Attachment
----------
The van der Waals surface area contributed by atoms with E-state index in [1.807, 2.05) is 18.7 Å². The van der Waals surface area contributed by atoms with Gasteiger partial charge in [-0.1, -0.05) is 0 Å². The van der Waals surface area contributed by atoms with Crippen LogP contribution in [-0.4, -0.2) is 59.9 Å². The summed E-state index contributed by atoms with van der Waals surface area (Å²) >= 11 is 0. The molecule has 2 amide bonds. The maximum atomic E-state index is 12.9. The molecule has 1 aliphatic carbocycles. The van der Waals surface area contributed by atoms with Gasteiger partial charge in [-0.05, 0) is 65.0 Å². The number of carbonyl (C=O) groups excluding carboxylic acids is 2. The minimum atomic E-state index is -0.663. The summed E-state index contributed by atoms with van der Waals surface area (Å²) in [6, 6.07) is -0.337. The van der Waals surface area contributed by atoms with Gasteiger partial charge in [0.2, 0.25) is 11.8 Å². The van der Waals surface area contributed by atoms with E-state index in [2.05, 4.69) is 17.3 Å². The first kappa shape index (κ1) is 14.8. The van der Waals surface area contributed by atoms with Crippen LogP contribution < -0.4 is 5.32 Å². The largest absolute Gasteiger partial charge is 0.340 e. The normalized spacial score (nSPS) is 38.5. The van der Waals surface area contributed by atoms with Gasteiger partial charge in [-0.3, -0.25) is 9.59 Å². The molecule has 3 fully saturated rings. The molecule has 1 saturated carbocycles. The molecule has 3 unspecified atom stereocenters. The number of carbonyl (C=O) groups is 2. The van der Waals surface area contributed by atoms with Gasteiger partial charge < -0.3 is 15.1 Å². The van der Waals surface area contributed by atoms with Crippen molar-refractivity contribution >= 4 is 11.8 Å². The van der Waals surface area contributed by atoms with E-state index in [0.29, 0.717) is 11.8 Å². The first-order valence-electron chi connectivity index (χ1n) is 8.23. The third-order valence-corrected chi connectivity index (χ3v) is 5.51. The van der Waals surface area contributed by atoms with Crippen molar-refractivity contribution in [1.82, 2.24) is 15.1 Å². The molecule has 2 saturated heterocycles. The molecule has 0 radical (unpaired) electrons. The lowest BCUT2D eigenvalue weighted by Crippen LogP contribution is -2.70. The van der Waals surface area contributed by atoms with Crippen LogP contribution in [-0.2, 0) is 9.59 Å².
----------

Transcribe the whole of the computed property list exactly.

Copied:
The van der Waals surface area contributed by atoms with E-state index in [1.807, 2.05) is 18.7 Å². The van der Waals surface area contributed by atoms with Gasteiger partial charge in [-0.1, -0.05) is 0 Å². The van der Waals surface area contributed by atoms with Crippen LogP contribution in [-0.4, -0.2) is 59.9 Å². The summed E-state index contributed by atoms with van der Waals surface area (Å²) >= 11 is 0. The molecule has 2 amide bonds. The maximum atomic E-state index is 12.9. The molecule has 1 aliphatic carbocycles. The van der Waals surface area contributed by atoms with Gasteiger partial charge in [-0.05, 0) is 65.0 Å². The number of carbonyl (C=O) groups excluding carboxylic acids is 2. The minimum atomic E-state index is -0.663. The summed E-state index contributed by atoms with van der Waals surface area (Å²) in [6, 6.07) is -0.337. The van der Waals surface area contributed by atoms with Gasteiger partial charge in [0.2, 0.25) is 11.8 Å². The van der Waals surface area contributed by atoms with E-state index in [2.05, 4.69) is 17.3 Å². The first kappa shape index (κ1) is 14.8. The van der Waals surface area contributed by atoms with Crippen LogP contribution < -0.4 is 5.32 Å². The largest absolute Gasteiger partial charge is 0.340 e. The normalized spacial score (nSPS) is 38.5. The van der Waals surface area contributed by atoms with Gasteiger partial charge in [-0.3, -0.25) is 9.59 Å². The molecule has 3 fully saturated rings. The molecule has 1 saturated carbocycles. The molecule has 3 unspecified atom stereocenters. The number of carbonyl (C=O) groups is 2. The van der Waals surface area contributed by atoms with Gasteiger partial charge < -0.3 is 15.1 Å². The van der Waals surface area contributed by atoms with Crippen molar-refractivity contribution >= 4 is 11.8 Å². The van der Waals surface area contributed by atoms with E-state index in [0.29, 0.717) is 11.8 Å². The first-order valence-electron chi connectivity index (χ1n) is 8.23. The third-order valence-corrected chi connectivity index (χ3v) is 5.51. The van der Waals surface area contributed by atoms with Crippen molar-refractivity contribution in [1.82, 2.24) is 15.1 Å². The molecule has 2 saturated heterocycles. The molecule has 0 radical (unpaired) electrons. The lowest BCUT2D eigenvalue weighted by Crippen LogP contribution is -2.70. The van der Waals surface area contributed by atoms with Crippen LogP contribution in [-0.2, 0) is 9.59 Å².